We've all been there, we've all done it - Taken out the delicious soda bottle from the fridge, thrown it on the couch, sat next to it only then to realize, that the throw has shaken it and we now have to wait until the pressure has cleared or we are in for an entire afternoon of cleaning.

What is the fastest way to depressurize a shaken bottle that contains carbonated beverage?


Swap it for one still in the fridge, and walk away.

There is no way to "calm down" a soda quickly after it's been shaken; it'll take a minimum of an hour or so sitting quietly in refrigeration of the carbon dioxide to redissolve and the pressure inside the bottle or can return to its normal value.

The closest I've ever been able to come is to open the bottle very, very VERY slowly. And if it's badly shaken, this may only result in getting a soda shower.

  • You might want to add a reference about tapping the can not working. I was going to post an answer, suggesting it but found lots of references that it does not work. Making your answer the best one I can imagine. Jun 29 '20 at 18:26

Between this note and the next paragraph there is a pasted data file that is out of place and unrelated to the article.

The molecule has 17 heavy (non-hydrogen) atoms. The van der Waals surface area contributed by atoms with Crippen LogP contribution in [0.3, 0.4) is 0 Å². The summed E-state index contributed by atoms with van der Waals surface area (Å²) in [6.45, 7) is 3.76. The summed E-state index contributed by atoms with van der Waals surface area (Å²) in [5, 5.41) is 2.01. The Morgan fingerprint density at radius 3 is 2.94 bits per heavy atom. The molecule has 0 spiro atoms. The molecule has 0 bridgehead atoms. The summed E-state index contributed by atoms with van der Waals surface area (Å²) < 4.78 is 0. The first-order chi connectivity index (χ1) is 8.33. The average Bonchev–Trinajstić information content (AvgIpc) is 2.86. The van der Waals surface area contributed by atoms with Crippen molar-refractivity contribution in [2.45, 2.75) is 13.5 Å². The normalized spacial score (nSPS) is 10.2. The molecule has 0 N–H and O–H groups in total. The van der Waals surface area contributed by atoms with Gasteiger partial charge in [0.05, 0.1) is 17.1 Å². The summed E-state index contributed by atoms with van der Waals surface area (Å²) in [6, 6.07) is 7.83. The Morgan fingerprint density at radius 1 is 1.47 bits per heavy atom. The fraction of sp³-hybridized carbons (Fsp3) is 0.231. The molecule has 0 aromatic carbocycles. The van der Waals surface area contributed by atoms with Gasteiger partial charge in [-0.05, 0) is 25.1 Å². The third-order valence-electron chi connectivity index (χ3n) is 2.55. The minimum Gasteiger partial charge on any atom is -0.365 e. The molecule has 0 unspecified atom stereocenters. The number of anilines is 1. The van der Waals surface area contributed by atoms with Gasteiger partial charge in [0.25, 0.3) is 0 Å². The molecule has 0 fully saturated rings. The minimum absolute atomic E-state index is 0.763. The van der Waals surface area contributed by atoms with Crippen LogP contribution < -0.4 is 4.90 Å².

• @JamesJenkins The OP specificallty asked about a bottle, making can references irrelevant. I never believed tapping, tab-snapping, or other vibrations likely to do anything but make the soda inside the can even angrier -- but that's referential only to cans, not bottles.
    – Zeiss Ikon
    Jun 29 '20 at 18:30
  • That would be the infamous John Dorian Three Tap Method Jun 30 '20 at 13:56
  • Tapping [can or bottle] frees up any bubbles stuck to the sides, re-gaining a slight air-gap at the top. This will give any new foam more headroom. It's not perfect but it can be very very slightly beneficial. [QI covered it recently, can't find an easy link]
    – Tetsujin
    Jun 30 '20 at 18:14

Turn it upside down

Turn the bottle upside down, keep it there for maybe 20 seconds, then slowly turn it right side up, and open. This is an old waiter's trick for use with accidentally-shaken champagne bottles... I assume it will work for soda too.

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